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Habituation mechanisms and their impact on cognitive function

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Book Series: Frontiers Research Topics ISSN: 16648714 ISBN: 9782889194629 Year: Pages: 110 DOI: 10.3389/978-2-88919-462-9 Language: English
Publisher: Frontiers Media SA
Subject: Neurology --- Science (General)
Added to DOAB on : 2016-03-10 08:14:32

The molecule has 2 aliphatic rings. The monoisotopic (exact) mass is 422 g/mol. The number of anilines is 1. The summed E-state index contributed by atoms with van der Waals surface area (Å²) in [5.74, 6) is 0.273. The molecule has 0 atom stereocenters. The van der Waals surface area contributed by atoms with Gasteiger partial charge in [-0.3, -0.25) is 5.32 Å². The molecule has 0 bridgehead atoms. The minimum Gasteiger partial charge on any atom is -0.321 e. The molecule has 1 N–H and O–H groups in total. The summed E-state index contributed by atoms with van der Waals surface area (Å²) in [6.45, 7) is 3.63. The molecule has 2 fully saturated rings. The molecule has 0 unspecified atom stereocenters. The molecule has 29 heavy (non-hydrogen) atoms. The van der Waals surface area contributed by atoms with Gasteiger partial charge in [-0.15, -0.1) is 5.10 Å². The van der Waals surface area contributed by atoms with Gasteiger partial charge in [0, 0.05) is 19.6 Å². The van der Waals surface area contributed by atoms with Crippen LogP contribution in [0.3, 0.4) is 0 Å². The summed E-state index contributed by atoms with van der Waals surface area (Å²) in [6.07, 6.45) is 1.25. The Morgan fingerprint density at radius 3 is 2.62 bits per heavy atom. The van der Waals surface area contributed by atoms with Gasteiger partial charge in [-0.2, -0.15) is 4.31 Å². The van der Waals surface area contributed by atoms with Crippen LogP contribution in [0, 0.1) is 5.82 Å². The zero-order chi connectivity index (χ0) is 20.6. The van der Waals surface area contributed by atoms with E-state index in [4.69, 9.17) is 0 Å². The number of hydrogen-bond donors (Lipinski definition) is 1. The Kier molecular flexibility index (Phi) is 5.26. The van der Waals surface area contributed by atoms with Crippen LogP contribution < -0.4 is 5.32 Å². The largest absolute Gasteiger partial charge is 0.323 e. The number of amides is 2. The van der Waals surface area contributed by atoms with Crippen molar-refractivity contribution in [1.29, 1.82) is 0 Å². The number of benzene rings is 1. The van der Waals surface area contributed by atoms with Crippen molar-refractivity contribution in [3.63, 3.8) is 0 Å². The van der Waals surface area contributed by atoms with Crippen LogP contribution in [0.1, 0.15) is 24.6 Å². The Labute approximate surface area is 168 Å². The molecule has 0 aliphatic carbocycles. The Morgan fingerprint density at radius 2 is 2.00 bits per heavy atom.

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Habituation describes the progressive decrease of the amplitude or frequency of a motor response to repeated sensory stimulation that is not caused by sensory receptor adaptation or motor fatigue. Habituation can occur in different time scales: habituation within a testing session has been termed short-term habituation, whereas habituation across testing sessions has been termed long-term habituation. Generally, the more spaced the stimuli for inducing habituation are presented (i.e. the slower habituation is induced), the longer it seems to take to recover the behavioural response to its initial magnitude. Habituation is opposed by behavioural sensitization, which is thought to be an independent mechanism that leads to an increased behavioural response, especially if the sensory stimulus is annoying or aversive. Habituation provides an important mechanism for filtering sensory information, as it allows filtering out irrelevant stimuli and thereby focussing on important stimuli, a prerequisite for many cognitive tasks. The importance is demonstrated in mental disorders that are associated with disruptions in habituation, e.g. schizophrenia and autism spectrum disorders. The inability to filter out irrelevant information in patients with these disorders strongly correlates with disruptions in higher cognitive functions, such as in different types of memory and attention. Habituation is also considered to be the most basic form of non-associative implicit learning, and it can be observed throughout the animal kingdom. Based on the importance of habituation for cognitive function and therefore for the survival of an animal, it is assumed that habituation mechanisms are highly conserved across species. On the other hand, there is emerging evidence for a multitude of homo- and heterosynaptic mechanisms underlying habituation, depending on the modality of sensory stimulation, the level of sensory information processing where habituation occurs, and the temporal composition of sensory stimulation. Eric Kandel used the sea hare Aplysia in order to study habituation mechanisms of the gill withdrawal reflex; however, the molecular mechanisms remain largely elusive to date. A multitude of different organisms, behaviours, and experimental approaches have been used since in order to study habituation, but still surprisingly little is known about the underlying mechanisms. New insights also come from an unexpected side: in the recent past, groups that have been studying molecular mechanisms underlying short- and long-term synaptic plasticity phenomenons in different parts of the rodent brain are starting to link these plasticity processes to behavioural habituation. The scope of this Frontier Research Topic is to give an overview over the concept of habituation, different animal and behavioural models used for studying habituation mechanisms, as well as the different synaptic and molecular processes suggested to play a role in behavioural habituation through Original Research Articles, Methods, Hypothesis & Theory Articles, and Reviews.